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Theatre Review: Elizabeth McGovern is a haunting Ava Gardner

The Downton Abbey actress shows Gardner, rather than keeps telling us about her, writes TIM WALKER

Elizabeth McGovern as Hollywood legend Ava Gardner in Ava. Photo: Marc Brenner

Ava
Riverside Studios, London, until April 16

It’s not easy capturing fading Hollywood grandeur, but Elizabeth McGovern – the Downton Abbey actress – makes a fair stab at it in Ava.

Early on in the play, her character wearily intones that she’s “so fucking tired of being Ava Gardner”. She must, however, give one last performance for her biographer, Peter Evans – played by Anatol Yusef – as she needs the cash to pay her mortgage and her biographer has the late, great literary agent Ed Victor on his back. He is obsessed with Gardner talking about her former lover Frank Sinatra’s epically large penis as he reckons that will sell books.

As anyone who has read Star Turns can attest, I’ve done my fair share of celebrity interviews. I also know what it’s like working for Victor. While he’s only a hectoring voice at the other end of a phone in this show, his ruthless
commercialism, the milieu, pressures and ridiculousness of this world are communicated authentically enough.

Evans doubles up as the great actress’s three husbands – Mickey Rooney and Frank Sinatra, with the bandleader Artie Shaw sandwiched between them – and shows himself to be an actor of some versatility. It helps the atmosphere, too, to have old black and white footage of Rooney and Sinatra with the latter belting out a few of his big numbers.

As Gardner, McGovern is on fine form. She has the drawl absolutely right as she puffs away on endless cigarettes and lugubriously looks back on her lives and loves. Imperiously unaware of the ravages of time, she assumes Evans is gay when he initially fails to respond to her kiss.

The format of a journalist talking to a well-known character is well-worn in drama, and, all too often, it’s no more than an excuse for vast swathes of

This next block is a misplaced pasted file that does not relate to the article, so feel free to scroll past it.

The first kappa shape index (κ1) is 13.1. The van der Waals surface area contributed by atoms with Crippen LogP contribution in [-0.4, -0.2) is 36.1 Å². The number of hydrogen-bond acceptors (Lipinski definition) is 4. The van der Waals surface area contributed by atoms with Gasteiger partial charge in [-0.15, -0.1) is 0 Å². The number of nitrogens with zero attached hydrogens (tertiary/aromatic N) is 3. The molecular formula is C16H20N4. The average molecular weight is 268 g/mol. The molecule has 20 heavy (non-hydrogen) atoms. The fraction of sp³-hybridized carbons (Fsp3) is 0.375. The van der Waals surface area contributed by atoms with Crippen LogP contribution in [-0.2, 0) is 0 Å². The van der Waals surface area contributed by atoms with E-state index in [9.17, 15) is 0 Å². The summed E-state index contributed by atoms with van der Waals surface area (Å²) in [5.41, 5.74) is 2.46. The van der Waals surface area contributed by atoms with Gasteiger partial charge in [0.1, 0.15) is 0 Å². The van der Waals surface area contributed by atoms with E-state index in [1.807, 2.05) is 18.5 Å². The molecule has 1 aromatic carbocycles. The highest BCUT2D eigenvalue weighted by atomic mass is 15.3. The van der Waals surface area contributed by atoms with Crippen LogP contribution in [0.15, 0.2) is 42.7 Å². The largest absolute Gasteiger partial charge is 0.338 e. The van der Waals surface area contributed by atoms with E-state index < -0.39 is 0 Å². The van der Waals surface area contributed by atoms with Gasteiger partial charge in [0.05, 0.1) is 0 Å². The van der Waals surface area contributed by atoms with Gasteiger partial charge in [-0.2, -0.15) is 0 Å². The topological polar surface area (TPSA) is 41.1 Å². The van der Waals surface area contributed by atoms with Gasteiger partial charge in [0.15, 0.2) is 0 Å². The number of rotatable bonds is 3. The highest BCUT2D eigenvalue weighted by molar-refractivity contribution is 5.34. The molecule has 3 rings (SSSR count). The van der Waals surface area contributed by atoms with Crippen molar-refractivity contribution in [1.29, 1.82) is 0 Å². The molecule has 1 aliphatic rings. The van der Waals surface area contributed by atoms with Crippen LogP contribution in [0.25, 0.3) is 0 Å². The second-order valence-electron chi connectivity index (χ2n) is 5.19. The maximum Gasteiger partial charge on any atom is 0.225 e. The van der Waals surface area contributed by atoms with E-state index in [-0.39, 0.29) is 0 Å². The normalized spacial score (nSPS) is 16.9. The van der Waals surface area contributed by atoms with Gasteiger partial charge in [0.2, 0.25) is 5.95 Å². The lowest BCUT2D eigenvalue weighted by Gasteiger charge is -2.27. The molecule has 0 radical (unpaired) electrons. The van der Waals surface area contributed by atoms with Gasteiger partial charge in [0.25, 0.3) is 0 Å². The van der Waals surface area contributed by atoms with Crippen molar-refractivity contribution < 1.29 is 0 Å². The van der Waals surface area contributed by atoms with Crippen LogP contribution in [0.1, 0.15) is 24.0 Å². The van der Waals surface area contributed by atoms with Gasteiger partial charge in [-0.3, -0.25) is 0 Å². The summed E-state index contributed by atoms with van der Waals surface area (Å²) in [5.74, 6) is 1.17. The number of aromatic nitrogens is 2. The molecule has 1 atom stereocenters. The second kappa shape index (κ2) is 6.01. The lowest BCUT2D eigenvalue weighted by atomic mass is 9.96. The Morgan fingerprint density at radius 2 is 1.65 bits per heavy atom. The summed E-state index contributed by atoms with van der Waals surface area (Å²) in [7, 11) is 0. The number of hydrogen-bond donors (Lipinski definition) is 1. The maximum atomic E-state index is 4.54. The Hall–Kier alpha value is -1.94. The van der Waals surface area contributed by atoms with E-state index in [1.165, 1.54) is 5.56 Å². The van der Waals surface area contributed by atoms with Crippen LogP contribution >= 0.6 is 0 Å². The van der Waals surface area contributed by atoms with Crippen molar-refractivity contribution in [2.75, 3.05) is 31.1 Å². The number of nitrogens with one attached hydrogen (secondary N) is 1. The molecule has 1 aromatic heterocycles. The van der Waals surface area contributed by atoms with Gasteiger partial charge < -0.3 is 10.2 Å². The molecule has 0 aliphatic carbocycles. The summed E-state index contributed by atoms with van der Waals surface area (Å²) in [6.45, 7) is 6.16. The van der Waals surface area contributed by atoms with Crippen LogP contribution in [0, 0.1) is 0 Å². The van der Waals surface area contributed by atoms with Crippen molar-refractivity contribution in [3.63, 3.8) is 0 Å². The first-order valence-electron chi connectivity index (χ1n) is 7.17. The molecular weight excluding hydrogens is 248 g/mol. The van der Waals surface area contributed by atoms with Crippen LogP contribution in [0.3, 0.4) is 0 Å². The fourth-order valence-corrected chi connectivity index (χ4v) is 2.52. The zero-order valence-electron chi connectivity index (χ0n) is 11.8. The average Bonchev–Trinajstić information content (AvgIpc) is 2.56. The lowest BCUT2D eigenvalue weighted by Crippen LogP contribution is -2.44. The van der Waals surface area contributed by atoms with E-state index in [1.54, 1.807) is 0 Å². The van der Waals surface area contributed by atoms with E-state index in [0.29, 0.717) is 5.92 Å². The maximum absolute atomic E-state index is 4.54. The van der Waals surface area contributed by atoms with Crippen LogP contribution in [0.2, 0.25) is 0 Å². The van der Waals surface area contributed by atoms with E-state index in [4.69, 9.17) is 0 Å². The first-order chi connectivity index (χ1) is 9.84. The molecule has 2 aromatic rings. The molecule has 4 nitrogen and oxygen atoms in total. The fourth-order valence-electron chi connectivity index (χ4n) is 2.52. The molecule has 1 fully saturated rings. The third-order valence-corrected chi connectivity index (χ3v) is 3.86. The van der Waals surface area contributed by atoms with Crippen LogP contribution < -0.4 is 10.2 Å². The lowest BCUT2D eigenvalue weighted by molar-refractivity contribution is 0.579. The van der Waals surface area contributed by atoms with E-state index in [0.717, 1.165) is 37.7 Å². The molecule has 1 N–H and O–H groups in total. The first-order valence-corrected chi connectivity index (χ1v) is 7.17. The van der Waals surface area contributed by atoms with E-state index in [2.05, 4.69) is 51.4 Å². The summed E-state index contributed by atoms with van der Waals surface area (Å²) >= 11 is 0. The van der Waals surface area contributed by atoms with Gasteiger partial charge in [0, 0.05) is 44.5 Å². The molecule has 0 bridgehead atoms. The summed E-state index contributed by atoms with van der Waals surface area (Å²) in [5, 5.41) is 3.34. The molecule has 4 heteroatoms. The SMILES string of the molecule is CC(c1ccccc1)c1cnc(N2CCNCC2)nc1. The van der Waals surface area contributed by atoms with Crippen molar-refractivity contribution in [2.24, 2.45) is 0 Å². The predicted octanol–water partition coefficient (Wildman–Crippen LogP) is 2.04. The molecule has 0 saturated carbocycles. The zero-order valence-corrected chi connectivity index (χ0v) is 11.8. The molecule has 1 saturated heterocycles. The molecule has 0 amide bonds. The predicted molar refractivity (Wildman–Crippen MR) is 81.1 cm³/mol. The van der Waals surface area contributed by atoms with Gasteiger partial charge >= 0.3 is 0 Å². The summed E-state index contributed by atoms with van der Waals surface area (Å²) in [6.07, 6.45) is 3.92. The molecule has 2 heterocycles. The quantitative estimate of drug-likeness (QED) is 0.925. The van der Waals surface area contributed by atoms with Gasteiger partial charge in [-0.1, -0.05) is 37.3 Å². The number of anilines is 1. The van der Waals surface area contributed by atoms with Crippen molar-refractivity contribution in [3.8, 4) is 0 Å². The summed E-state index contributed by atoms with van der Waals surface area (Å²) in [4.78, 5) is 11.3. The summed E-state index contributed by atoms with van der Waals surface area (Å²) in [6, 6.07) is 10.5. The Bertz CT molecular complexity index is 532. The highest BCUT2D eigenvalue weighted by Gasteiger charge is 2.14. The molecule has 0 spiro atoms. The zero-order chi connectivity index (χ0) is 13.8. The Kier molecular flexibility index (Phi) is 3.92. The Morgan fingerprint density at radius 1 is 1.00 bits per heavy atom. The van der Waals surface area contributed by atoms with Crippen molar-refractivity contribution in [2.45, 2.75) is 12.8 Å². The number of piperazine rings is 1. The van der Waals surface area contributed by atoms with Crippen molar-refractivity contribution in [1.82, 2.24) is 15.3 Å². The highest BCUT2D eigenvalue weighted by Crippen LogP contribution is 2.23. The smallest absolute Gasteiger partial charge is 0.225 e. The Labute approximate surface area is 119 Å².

Wikipedia to be regurgitated. This is a lot more than that – McGovern shows Gardner, rather than keeps telling us about her – and there is a haunting, unspoken sadness in her performance.

It’s no wonder Gardner was worried about money as living at 34 Ennismore Gardens in Knightsbridge – her primary residence from 1968 until her death in 1990 – has never come cheap. Six years ago, what she called her “little London retreat” was available to rent for no less than £500,000 per year. The elegant room in which she granted Evans his interviews is beautifully recreated in Gaby Dellal’s production.

The real-life Gardner, incidentally, mainly hung around her neighbour, Charles Gray – best known as Blofeld in Diamonds Are Forever – in her twilight years. When she died and journalists called on those who lived close by, he came to his door and spoke movingly about the woman he had got to know so well.

I should declare an interest as this is the venue for my own play, Bloody Difficult Women, which opens there next month. At a time when other theatres are largely reviving old plays and musicals, this one should be commended for staging new and sometimes even radical work.

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